We held an open skills day of stripping poplar bark on April 21, 2012!
Primal Knowledge held a one day experimental workshop on stripping bark for use in primitive shelter building.
We used both stone and modern tools. We attempted to store the bark in a fashion to prevent it from curling.
Some of our supporters joined us for the experience. Eventually, the bark is intended to be used as the roofing for a primitive long house construction.
The tree crashed to the ground and Mark yelled "That's something that you don't see everyday". We had just dropped a second large Poplar tree. The object of the activity was to test prehistoric and modern methods for stripping poplar bark. Eventually the bark was intended to be used in a shelter building project, planned for next year. Most of our experimenting was done with modern tools. I had no experience with bark removal, so I felt I had plenty of experience to gain ether way.
We were a small but dedicated group, and had spent the first part of the day chopping out old tree "hunting" steps from the first Poplar tree to fall. From the top section of this tree, above the tree steps, we removed the first whole section of bark slab. The bark pealed harder then I expected, even though our timing was perfect. It was mid May, and with the leaves just recently pushed out, the trees were dripping wet under the bark.
When we were stripping the log free of its bark, I found that it was most effective to have one person lever out the bark, and then a second or third person insert their pry bar into the space created and continue the process. Once the bark was loose on both sides of the log it was easy to stand on the bark and "rock" the log off the remaining section of bark under the log.
We did discover that if the tree was even slightly bent, any bark taken off that section would have a permanent bulge, rendering it nearly useless. The bulge would not flatten out, and lay flat, no matter what you did. The tree "needs" to be straight to produce nice flat sections of bark.
During discussions about our progress, we decided that without a chainsaw we could not have striped the bark off the trees, the way we were doing it. Once a tree was on the ground, if it could not be cut up into sections, as we did with the chainsaw, it would have been impossible to get the bark out from the section under the tree. The only way possible would have been to lift the tree, since it could not have been "rolled" as we were doing with the sections. To finish removing the bark from the section of tree laying on the ground, the tree had to be cut into sections.
After some discussion, we came up with a theory. The answer was to remove the bark from the tree while it was still standing. I believe that it was probably easiest to do this job, not from a crudely made ladder, but most probably, from one lighter man standing on the shoulders of a stronger man. This combination would be about the right height, for cutting a ring around the tree at an 8 to 10 ft. height. The 8 to 10 ft. length seems the most practical size to handle. A piece of bark this size, when wet, was all that a small crew of men would want to carry at one time. (Wet bark is heavy) If two men were to work cooperatively, the lower man could grab the tree to steady himself, and walk around the tree as the top man cut the upper ring. Once the top ring was cut a straight cut down the tree could be made, and then finished with a ring cut around the base. I suspect that only the best, most straight, and uniform trees were selected for bark harvesting.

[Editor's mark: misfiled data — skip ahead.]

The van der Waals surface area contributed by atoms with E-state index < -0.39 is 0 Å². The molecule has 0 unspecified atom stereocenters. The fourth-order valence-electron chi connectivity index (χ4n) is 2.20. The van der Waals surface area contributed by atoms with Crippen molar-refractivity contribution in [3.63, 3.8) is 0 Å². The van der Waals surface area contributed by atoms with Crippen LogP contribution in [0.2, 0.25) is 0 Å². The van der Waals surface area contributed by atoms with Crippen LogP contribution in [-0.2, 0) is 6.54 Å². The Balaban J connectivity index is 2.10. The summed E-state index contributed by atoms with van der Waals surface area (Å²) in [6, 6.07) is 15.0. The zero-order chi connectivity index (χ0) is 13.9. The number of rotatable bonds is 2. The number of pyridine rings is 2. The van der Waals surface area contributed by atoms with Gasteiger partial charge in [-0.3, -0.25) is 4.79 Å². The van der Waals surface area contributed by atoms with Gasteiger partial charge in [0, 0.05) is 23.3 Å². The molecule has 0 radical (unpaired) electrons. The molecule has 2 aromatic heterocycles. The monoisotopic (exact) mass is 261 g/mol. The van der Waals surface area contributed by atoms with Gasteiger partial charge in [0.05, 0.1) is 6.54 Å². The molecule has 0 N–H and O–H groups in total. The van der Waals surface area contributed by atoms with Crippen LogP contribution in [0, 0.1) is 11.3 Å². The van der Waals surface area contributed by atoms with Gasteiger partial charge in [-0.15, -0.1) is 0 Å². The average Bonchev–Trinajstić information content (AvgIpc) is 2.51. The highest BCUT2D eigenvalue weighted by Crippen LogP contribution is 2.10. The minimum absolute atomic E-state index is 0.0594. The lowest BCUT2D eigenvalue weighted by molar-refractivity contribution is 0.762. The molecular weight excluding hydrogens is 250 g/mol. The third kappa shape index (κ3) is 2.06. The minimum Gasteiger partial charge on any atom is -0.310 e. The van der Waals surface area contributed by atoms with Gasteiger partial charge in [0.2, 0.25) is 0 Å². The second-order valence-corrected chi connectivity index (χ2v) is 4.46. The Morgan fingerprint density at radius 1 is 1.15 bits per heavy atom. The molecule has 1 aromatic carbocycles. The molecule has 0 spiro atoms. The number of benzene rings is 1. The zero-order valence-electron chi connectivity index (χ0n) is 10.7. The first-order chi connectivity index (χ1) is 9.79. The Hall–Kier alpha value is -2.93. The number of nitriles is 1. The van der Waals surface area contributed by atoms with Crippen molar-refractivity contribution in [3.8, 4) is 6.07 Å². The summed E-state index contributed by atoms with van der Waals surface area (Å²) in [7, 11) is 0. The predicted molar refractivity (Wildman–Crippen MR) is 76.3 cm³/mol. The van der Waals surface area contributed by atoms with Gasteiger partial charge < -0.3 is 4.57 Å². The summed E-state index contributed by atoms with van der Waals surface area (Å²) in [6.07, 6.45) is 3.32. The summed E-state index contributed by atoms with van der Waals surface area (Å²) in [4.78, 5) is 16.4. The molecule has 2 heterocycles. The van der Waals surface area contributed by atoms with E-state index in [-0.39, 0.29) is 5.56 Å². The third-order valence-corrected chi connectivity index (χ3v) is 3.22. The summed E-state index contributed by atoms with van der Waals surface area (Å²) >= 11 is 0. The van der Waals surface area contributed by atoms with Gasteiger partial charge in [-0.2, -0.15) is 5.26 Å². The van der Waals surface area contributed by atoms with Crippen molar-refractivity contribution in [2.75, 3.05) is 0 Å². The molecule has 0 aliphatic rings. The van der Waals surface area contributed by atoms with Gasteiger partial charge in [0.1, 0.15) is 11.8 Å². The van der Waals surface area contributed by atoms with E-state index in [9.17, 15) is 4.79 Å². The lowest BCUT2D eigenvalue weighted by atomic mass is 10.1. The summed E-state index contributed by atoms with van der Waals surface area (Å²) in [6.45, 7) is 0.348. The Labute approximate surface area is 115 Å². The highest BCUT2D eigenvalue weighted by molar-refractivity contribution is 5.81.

Working with primitive tools and no pickup truck to move the bark, I think that primitive peoples would have gone to the middle of a grove of poplar trees and selected a collecting spot to store the bark slabs until they were dry. After they had dried, and lost most of there weight, they would have made the final move to the selected building site. This would make the final move much easier. We found that the weight of each bark slab was useful in weighing down the slabs under it.
I also think that all effort would have been made by primitive people, to control the curling that naturally wants to occur in drying bark. I can see how cross sticks would be very helpful, to both facilitate drying as well as control the tendency for the bark to curl.
So in summary, my theory is that a lot of planning would have taken place months in advance of harvesting the bark. Groves of trees would have been selected; straight sticks would have been collected and stored at the drying stations. The timing for stripping the trees would have been calculated to be most easily done in the spring. Drying would have been planned to have the slabs ready for a summer build of the housing. All of this would have probably been decided the fall before the rebuilding project would have been undertaken. It seems that this would have needed to be a community project.
For our own needs, we are about 30 sheets short of what we need to finish our planned shelter. So, there is plenty of opportunity to experiment yet. I would like to try, at least once, cutting the bark from a standing tree and see how practical the theory of one man standing on another's shoulders would be as a method of stripping bark. Even if it proves unpractical as a modern method, it may have been used prehistorically. Prehistoric man was probably a lot tougher then I am. Any volunteers?
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